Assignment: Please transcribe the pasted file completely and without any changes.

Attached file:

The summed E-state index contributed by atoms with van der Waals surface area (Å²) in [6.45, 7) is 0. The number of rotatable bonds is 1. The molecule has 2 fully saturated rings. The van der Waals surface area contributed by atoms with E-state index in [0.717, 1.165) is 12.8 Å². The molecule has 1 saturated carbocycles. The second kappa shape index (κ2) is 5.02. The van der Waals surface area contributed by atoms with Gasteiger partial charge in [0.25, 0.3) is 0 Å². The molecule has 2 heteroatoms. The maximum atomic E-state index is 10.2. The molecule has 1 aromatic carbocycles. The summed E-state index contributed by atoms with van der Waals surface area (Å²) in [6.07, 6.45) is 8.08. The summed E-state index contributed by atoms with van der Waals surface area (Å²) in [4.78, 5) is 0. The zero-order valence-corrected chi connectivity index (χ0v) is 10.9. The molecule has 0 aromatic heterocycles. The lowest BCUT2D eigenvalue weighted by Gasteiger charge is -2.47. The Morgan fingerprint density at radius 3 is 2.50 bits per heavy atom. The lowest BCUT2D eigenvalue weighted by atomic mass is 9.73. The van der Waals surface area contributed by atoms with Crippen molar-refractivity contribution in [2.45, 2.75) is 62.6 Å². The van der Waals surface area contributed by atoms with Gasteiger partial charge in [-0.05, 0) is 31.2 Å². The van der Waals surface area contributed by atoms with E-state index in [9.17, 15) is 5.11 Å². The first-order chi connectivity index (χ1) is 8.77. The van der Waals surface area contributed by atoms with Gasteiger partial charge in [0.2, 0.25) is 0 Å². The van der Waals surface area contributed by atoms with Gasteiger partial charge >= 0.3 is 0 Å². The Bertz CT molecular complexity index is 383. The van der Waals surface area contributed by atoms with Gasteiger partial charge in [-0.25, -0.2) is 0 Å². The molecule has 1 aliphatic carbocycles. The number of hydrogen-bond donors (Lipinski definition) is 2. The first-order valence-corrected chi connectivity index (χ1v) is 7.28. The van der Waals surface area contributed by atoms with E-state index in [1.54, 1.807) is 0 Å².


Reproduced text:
The summed E-state index contributed by atoms with van der Waals surface area (Å²) in [6.45, 7) is 0. The number of rotatable bonds is 1. The molecule has 2 fully saturated rings. The van der Waals surface area contributed by atoms with E-state index in [0.717, 1.165) is 12.8 Å². The molecule has 1 saturated carbocycles. The second kappa shape index (κ2) is 5.02. The van der Waals surface area contributed by atoms with Gasteiger partial charge in [0.25, 0.3) is 0 Å². The molecule has 2 heteroatoms. The maximum atomic E-state index is 10.2. The molecule has 1 aromatic carbocycles. The summed E-state index contributed by atoms with van der Waals surface area (Å²) in [6.07, 6.45) is 8.08. The summed E-state index contributed by atoms with van der Waals surface area (Å²) in [4.78, 5) is 0. The zero-order valence-corrected chi connectivity index (χ0v) is 10.9. The molecule has 0 aromatic heterocycles. The lowest BCUT2D eigenvalue weighted by Gasteiger charge is -2.47. The Morgan fingerprint density at radius 3 is 2.50 bits per heavy atom. The lowest BCUT2D eigenvalue weighted by atomic mass is 9.73. The van der Waals surface area contributed by atoms with Crippen molar-refractivity contribution in [2.45, 2.75) is 62.6 Å². The van der Waals surface area contributed by atoms with Gasteiger partial charge in [-0.05, 0) is 31.2 Å². The van der Waals surface area contributed by atoms with E-state index in [9.17, 15) is 5.11 Å². The first-order chi connectivity index (χ1) is 8.77. The van der Waals surface area contributed by atoms with Gasteiger partial charge in [0.2, 0.25) is 0 Å². The van der Waals surface area contributed by atoms with Gasteiger partial charge >= 0.3 is 0 Å². The Bertz CT molecular complexity index is 383. The van der Waals surface area contributed by atoms with Gasteiger partial charge in [-0.25, -0.2) is 0 Å². The molecule has 1 aliphatic carbocycles. The number of hydrogen-bond donors (Lipinski definition) is 2. The first-order valence-corrected chi connectivity index (χ1v) is 7.28. The van der Waals surface area contributed by atoms with E-state index in [1.54, 1.807) is 0 Å².